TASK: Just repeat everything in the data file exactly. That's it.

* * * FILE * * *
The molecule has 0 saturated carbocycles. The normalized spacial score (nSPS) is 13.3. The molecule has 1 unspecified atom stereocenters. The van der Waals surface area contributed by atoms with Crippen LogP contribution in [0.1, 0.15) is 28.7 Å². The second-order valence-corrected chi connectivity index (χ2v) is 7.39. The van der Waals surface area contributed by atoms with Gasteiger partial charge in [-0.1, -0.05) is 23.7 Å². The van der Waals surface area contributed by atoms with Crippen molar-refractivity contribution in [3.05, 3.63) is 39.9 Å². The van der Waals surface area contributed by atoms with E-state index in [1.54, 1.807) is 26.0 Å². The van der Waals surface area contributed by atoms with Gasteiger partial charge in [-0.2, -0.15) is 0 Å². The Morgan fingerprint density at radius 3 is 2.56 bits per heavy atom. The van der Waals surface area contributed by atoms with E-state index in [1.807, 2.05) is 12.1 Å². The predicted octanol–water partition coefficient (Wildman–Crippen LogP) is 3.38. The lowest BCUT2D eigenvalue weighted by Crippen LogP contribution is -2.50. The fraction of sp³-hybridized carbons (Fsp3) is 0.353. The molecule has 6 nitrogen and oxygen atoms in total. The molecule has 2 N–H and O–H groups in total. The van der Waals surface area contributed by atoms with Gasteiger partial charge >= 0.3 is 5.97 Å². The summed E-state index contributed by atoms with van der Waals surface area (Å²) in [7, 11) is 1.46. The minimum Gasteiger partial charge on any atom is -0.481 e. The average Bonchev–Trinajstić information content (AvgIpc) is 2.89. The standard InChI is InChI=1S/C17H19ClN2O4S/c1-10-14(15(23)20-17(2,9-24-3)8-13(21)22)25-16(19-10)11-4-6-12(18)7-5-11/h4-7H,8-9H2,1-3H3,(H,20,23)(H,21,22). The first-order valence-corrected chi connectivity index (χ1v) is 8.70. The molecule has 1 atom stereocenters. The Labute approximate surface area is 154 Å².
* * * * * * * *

The molecule has 0 saturated carbocycles. The normalized spacial score (nSPS) is 13.3. The molecule has 1 unspecified atom stereocenters. The van der Waals surface area contributed by atoms with Crippen LogP contribution in [0.1, 0.15) is 28.7 Å². The second-order valence-corrected chi connectivity index (χ2v) is 7.39. The van der Waals surface area contributed by atoms with Gasteiger partial charge in [-0.1, -0.05) is 23.7 Å². The van der Waals surface area contributed by atoms with Crippen molar-refractivity contribution in [3.05, 3.63) is 39.9 Å². The van der Waals surface area contributed by atoms with E-state index in [1.54, 1.807) is 26.0 Å². The van der Waals surface area contributed by atoms with Gasteiger partial charge in [-0.2, -0.15) is 0 Å². The Morgan fingerprint density at radius 3 is 2.56 bits per heavy atom. The van der Waals surface area contributed by atoms with E-state index in [1.807, 2.05) is 12.1 Å². The predicted octanol–water partition coefficient (Wildman–Crippen LogP) is 3.38. The lowest BCUT2D eigenvalue weighted by Crippen LogP contribution is -2.50. The fraction of sp³-hybridized carbons (Fsp3) is 0.353. The molecule has 6 nitrogen and oxygen atoms in total. The molecule has 2 N–H and O–H groups in total. The van der Waals surface area contributed by atoms with Gasteiger partial charge >= 0.3 is 5.97 Å². The summed E-state index contributed by atoms with van der Waals surface area (Å²) in [7, 11) is 1.46. The minimum Gasteiger partial charge on any atom is -0.481 e. The average Bonchev–Trinajstić information content (AvgIpc) is 2.89. The standard InChI is InChI=1S/C17H19ClN2O4S/c1-10-14(15(23)20-17(2,9-24-3)8-13(21)22)25-16(19-10)11-4-6-12(18)7-5-11/h4-7H,8-9H2,1-3H3,(H,20,23)(H,21,22). The first-order valence-corrected chi connectivity index (χ1v) is 8.70. The molecule has 1 atom stereocenters. The Labute approximate surface area is 154 Å².